If there's anything approaching a general rule in comedy, it might be this: if a guy embarks on a story about going to a strip club and developing a shared and genuine emotional connection with the actor at the pole, it'd better be going somewhere pretty special. But that's just the problem with Sean Patton. There are moments of real sparkle, but they're high points in the low valley of an unfocused critique of gender politics.
Here's where Patton excels: dashes of whimsical invention that explode unexpectedly like fireworks in the dark. The Brooklyn union bosses who stump for equal-ops cat calling, for instance. Or an inventive and verbally oh-so-dextrous description of snoring. But it's as if Patton hasn't quite found a casual voice to keep things moving between these glorious highs. He trips over his words, and makes clunky segues into stories.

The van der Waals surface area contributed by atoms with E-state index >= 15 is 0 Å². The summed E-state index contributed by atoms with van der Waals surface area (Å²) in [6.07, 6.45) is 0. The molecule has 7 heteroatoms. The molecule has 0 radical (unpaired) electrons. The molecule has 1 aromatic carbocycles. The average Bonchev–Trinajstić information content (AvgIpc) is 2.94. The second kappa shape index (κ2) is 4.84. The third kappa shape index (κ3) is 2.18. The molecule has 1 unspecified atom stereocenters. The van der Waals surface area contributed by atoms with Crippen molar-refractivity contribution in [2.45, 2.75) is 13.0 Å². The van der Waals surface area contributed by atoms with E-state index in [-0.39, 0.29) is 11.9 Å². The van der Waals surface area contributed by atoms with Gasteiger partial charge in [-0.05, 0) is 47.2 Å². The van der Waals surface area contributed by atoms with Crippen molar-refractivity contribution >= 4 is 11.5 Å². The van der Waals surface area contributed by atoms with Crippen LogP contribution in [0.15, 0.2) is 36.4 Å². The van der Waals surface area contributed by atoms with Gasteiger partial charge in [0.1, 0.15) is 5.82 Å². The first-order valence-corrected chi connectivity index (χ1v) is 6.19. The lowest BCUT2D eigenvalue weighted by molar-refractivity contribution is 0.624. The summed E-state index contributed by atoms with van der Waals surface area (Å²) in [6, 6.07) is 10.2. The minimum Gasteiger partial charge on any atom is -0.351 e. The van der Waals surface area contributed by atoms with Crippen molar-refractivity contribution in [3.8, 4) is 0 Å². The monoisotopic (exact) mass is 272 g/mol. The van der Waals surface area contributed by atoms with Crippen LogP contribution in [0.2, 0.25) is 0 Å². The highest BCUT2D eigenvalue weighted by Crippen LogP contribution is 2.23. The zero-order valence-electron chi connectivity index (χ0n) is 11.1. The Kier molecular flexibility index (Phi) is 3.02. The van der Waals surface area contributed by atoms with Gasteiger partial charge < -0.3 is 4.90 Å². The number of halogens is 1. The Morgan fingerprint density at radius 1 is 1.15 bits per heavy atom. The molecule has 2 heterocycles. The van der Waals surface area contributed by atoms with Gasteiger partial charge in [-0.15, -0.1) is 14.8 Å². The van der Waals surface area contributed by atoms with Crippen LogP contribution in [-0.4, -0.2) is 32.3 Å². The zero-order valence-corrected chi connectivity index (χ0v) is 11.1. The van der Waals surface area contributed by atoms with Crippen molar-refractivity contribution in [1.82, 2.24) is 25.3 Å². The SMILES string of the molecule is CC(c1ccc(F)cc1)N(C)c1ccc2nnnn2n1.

Speaking of voices, Patton (from Louisiana) delivers the worst Scottish accent you'll hear this Fringe. It's probably worth the entry price alone. He gets away with it, though, as he does with his slightly jarring use of terms like "barren", or his close-to-the-line impression of a Caribbean man (well, robot). He's pretty loveable, and presents the believable persona of a man clumsily, kindly and genuinely trying to find his way through a complex world. It's just that, if there were a greater number of parts to add up, this whole would sum to a lot more.